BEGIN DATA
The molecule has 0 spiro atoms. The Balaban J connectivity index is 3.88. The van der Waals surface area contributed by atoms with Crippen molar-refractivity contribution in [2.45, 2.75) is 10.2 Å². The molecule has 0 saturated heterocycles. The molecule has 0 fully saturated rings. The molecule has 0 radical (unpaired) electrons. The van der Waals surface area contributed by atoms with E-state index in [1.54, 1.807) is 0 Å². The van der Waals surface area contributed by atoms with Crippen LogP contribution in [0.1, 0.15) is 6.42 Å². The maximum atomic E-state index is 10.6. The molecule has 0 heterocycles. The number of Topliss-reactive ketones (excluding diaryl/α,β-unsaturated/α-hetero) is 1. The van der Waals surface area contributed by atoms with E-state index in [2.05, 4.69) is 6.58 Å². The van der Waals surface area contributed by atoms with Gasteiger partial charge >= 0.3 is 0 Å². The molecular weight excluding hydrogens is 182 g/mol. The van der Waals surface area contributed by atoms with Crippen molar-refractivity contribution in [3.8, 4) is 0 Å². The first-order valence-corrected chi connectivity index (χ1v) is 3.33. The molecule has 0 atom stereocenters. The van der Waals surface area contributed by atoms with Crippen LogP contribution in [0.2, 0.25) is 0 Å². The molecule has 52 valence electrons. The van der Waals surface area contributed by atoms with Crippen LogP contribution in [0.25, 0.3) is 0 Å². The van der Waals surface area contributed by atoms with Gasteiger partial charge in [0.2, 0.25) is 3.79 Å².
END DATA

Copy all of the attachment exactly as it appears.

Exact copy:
The molecule has 0 spiro atoms. The Balaban J connectivity index is 3.88. The van der Waals surface area contributed by atoms with Crippen molar-refractivity contribution in [2.45, 2.75) is 10.2 Å². The molecule has 0 saturated heterocycles. The molecule has 0 fully saturated rings. The molecule has 0 radical (unpaired) electrons. The van der Waals surface area contributed by atoms with E-state index in [1.54, 1.807) is 0 Å². The van der Waals surface area contributed by atoms with Crippen LogP contribution in [0.1, 0.15) is 6.42 Å². The maximum atomic E-state index is 10.6. The molecule has 0 heterocycles. The number of Topliss-reactive ketones (excluding diaryl/α,β-unsaturated/α-hetero) is 1. The van der Waals surface area contributed by atoms with E-state index in [2.05, 4.69) is 6.58 Å². The van der Waals surface area contributed by atoms with Gasteiger partial charge >= 0.3 is 0 Å². The molecular weight excluding hydrogens is 182 g/mol. The van der Waals surface area contributed by atoms with Crippen molar-refractivity contribution in [3.8, 4) is 0 Å². The first-order valence-corrected chi connectivity index (χ1v) is 3.33. The molecule has 0 atom stereocenters. The van der Waals surface area contributed by atoms with Crippen LogP contribution in [0.2, 0.25) is 0 Å². The molecule has 52 valence electrons. The van der Waals surface area contributed by atoms with Crippen LogP contribution in [0.25, 0.3) is 0 Å². The van der Waals surface area contributed by atoms with Gasteiger partial charge in [0.2, 0.25) is 3.79 Å².